Call to action: marketer’s guide to writing great CTAs (with examples)

Does your website, blog, social media posts, and other content inspire people to interact with your brand?

If the answer is “no” or “I don’t know,” then you have a problem. 

The good news? There’s a dead-simple way to change that. Enter the almighty call-to-action, or CTA – your secret weapon to inviting visitors, guests, fans, and all other manner of people to engage with you and your content

What is a call-to-action (CTA)? 

When you get down to it, a call-to-action guides people to an intended action. Think of it as an instruction or, better yet, an invitation in the form of a button – a nudge to comment, a request to download, an ask to sign-up, or even a link to “read more.” 

The first and final goal of a CTA is to ask people to do what you want them to do. But, it’s also to help them do what they already want to do, too

Wait, what? Yes, you read that right: A call-to-action tells people what to do next. What they should want to do, if the rest of your copy has done its job

They’re already interested, right? They’ve read your page, your post, your tweet, your fill-in-the-blank. If they’ve made it this far, then they must be genuinely interested. So, slap that CTA up there and point them in the right direction.

Yep, a call-to-action is, essentially, a road map. Or, maybe a GPS, since it’s 2019 and all that.In two blocks, turn right… If you’re interested, click here.

Do I really need to pay attention to my calls-to-action?

There are other ways this question could pop into your head: Can’t I just slap up a Buy button and call it a day? Or, isn’t a CTA on my sidebar enough? Or, what does the wording really matter?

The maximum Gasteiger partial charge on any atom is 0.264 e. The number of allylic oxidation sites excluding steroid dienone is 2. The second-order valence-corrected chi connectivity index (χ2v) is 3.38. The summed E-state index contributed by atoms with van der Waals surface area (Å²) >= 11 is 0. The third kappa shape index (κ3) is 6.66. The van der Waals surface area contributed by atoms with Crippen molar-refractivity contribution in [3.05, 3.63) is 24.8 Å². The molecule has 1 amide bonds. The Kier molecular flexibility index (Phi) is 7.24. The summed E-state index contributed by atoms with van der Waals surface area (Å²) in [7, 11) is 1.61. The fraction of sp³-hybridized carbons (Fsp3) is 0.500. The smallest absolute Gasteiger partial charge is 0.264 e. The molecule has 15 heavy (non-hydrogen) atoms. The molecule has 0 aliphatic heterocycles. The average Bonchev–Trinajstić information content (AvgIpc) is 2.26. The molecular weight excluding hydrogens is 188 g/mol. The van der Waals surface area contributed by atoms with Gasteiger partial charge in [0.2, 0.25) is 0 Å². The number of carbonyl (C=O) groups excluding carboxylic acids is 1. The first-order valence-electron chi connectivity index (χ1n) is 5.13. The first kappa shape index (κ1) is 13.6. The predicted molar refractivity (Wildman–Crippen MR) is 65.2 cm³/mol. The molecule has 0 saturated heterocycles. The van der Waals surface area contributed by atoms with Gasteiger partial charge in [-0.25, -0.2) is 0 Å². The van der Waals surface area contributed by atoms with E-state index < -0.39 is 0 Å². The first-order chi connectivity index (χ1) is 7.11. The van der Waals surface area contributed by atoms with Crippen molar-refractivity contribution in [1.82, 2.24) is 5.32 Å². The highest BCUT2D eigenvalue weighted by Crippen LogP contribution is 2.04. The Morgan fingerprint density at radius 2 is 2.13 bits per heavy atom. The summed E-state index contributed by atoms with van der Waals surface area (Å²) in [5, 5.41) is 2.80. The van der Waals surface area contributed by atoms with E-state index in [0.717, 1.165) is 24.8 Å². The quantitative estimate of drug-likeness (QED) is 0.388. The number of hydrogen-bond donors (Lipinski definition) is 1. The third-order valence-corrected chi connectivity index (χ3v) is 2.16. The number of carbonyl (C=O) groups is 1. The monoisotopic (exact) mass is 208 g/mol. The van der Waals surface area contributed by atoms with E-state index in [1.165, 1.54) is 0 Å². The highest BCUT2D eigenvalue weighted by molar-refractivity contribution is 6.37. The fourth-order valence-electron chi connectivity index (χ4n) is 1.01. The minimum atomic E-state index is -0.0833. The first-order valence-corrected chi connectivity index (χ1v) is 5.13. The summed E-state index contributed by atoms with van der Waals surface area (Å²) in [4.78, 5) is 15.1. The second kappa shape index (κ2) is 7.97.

It matters. It all matters, if you want to eventually make some moolah.   

Here’s why: Check your website/social analytics and you’ll quickly see that the majority of visitors to your site/social aren’t ready to buy. They’re shopping around. They happened onto your blog. They’re price-comparing. They clicked on a sponsored Facebook post or Messenger ad. Whatever the route they took to your online real estate, they’re not ready to hand over their credit card info. Not yet, anyway.

And that means that, once they got what they came for – read a blog post, or commented on that Facebook post, or checked your pricing – they’re gone. Poof. Into the wind, never to be heard from again. 

Unless. If you have a powerfully written, carefully designed, and strategically placed CTA, then your chances of success grow by leaps and bounds. 

A call-to-action can entice them to join your email list, or download your perfectly placed lead magnet, or sign up to receive price-drop notifications, or any other number of oh-hey-YES-I’M-INTERESTED-IN-THAT! actions. 

How to write great CTAs (+ a few examples)

Before you start deploying your killer CTAs, here are a few rules to keep in mind: